And of course all the children have heard about the funeral homes. Cold, nasty, make their business in knowing when people are going to die. Not how, as far as anyone can tell, just...when. A lot of kids have had relativesgreat-aunts, great-uncles, maybe great-grandparentsstart getting advertisements, maybe been shown them to know what to look out for, but not Anita. She
until it's the last cup that she touched,
and a car
is just a way from a to b
until it's the way that she arrived
A picture in a frame
is lovely to see, even if only ever viewed
in the background, passively,
but when the image
locks in place
the last smile on her face
then your grief turns to regret
for the memory
trapped beneath the glass.
An old pair of slippers,
tucked neatly beside the door,
every time you cross the threshold,
until the day
when you have to toss those old things away
and they are as heavy as anchors
and more treasured
A scent that fills your head,
the comfort of a familiar figure and
a warm embrace,
but when you can no longer detect it's fragrance,
it becomes a mystery
impossible to solve,
a memory lost to time
like the ghost of a kiss
lost somewhere among the rest.
A name is just a name
until it's torn from the tongue and carved
into the stone,
and a dream
is a just a thing between the nigh
Mother always said that raindrops were the tears of the people of the heavens, crying because someone great had died.
"Shouldn't it always be raining, then?" I had asked when I first heard this.
"No, only when someone great has died. They might not have known they were great, society might not have known they were great, but the tears still flow," she patiently explained to me.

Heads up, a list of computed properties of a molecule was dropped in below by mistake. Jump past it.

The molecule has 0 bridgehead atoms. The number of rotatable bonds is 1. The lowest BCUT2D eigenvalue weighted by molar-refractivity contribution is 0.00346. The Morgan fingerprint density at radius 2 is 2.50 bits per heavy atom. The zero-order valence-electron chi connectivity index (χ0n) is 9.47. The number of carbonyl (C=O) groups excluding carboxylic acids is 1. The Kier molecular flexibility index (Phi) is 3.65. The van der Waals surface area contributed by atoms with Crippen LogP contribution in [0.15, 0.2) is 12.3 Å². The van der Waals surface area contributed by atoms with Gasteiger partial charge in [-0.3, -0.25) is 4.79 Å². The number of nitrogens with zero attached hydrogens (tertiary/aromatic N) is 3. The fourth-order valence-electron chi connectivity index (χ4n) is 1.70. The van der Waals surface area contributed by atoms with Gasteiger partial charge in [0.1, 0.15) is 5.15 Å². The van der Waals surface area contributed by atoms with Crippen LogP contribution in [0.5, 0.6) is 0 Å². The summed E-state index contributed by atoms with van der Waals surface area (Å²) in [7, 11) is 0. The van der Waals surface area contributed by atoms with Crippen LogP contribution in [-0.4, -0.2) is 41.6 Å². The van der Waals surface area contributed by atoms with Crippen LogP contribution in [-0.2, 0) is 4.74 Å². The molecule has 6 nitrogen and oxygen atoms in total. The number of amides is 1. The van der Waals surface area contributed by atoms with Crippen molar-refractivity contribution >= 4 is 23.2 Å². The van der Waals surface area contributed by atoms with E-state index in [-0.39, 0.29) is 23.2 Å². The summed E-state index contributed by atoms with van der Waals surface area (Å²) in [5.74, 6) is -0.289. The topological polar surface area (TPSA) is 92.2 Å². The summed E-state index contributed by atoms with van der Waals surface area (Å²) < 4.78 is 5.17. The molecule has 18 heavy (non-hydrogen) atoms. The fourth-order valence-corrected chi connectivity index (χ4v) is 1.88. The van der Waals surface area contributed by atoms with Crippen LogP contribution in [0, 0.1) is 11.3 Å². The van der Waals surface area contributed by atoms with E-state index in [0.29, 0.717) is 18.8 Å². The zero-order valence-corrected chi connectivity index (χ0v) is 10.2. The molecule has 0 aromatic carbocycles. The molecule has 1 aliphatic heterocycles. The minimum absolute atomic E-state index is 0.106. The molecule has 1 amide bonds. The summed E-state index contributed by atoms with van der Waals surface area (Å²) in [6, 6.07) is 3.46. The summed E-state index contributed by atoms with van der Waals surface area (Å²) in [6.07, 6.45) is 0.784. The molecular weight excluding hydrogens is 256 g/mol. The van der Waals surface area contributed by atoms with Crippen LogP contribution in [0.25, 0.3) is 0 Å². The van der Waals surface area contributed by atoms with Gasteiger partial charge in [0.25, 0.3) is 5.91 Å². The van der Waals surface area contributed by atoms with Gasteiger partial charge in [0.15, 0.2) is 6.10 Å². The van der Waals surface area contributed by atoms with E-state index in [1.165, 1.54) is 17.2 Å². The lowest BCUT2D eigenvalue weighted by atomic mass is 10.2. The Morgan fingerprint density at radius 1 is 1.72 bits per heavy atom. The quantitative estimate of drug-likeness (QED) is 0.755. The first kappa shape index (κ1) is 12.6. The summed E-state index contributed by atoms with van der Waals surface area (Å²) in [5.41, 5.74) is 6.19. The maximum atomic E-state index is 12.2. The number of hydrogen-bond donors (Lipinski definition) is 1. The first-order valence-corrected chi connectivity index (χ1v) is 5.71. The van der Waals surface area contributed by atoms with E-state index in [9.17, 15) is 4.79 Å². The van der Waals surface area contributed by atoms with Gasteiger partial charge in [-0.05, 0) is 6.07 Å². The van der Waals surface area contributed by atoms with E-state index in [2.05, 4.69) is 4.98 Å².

"Did it rain when Ben-jay-mine Franklin died?" I questioned.
"Yes, it rained when Ben-jay-mine Franklin died," Mother answered.
I waited a moment, then ventured again, "Did it rain when Thomas Ed-son died?"
"Yes, it rained when Thomas Ed-son died."
"Did it rain when Rosey Parks died?"
"Yes, it rained when Rosey Parks died."
"Did it rain when Father died?"
My mother paused for a second, looking down at her clasped hands in her lap. She finally replied, "Your father isn't dead yet." With that, she got up and put me down for a nap, beginning dinner.
It did not rain the d
sink has me grinding my teeth
what a waste you said, and in vain
tried to tighten the taps as I laughed
a waste!indeed I am.
you told me, pride is a virtue you seem to be lacking
and I said pride leaves the blinds open and you laughed
and left the the blinds open.
Shiny black patent shoes, I watched as you were
lowered into the ground and wondered if that's where life got you,
if that's where life always got you,
what good is pride anyway?